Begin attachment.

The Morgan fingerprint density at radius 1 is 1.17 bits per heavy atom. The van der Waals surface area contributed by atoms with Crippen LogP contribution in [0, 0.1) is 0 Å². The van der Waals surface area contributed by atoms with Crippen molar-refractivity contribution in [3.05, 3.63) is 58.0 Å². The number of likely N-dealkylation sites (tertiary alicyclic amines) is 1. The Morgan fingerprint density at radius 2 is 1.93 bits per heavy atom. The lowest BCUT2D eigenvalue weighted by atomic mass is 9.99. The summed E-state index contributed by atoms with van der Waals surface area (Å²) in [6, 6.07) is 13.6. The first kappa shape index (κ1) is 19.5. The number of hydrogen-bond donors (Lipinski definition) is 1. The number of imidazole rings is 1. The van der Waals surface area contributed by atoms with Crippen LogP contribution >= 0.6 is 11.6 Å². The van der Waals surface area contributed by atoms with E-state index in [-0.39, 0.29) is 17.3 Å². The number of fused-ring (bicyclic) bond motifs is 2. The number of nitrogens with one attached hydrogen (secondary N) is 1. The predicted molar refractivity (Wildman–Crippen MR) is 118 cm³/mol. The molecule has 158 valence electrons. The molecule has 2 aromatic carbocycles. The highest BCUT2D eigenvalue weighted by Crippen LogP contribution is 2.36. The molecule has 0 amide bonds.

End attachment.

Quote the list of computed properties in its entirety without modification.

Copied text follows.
The Morgan fingerprint density at radius 1 is 1.17 bits per heavy atom. The van der Waals surface area contributed by atoms with Crippen LogP contribution in [0, 0.1) is 0 Å². The van der Waals surface area contributed by atoms with Crippen molar-refractivity contribution in [3.05, 3.63) is 58.0 Å². The number of likely N-dealkylation sites (tertiary alicyclic amines) is 1. The Morgan fingerprint density at radius 2 is 1.93 bits per heavy atom. The lowest BCUT2D eigenvalue weighted by atomic mass is 9.99. The summed E-state index contributed by atoms with van der Waals surface area (Å²) in [6, 6.07) is 13.6. The first kappa shape index (κ1) is 19.5. The number of hydrogen-bond donors (Lipinski definition) is 1. The number of imidazole rings is 1. The van der Waals surface area contributed by atoms with Crippen LogP contribution >= 0.6 is 11.6 Å². The van der Waals surface area contributed by atoms with E-state index in [-0.39, 0.29) is 17.3 Å². The number of fused-ring (bicyclic) bond motifs is 2. The number of nitrogens with one attached hydrogen (secondary N) is 1. The predicted molar refractivity (Wildman–Crippen MR) is 118 cm³/mol. The molecule has 158 valence electrons. The molecule has 2 aromatic carbocycles. The highest BCUT2D eigenvalue weighted by Crippen LogP contribution is 2.36. The molecule has 0 amide bonds.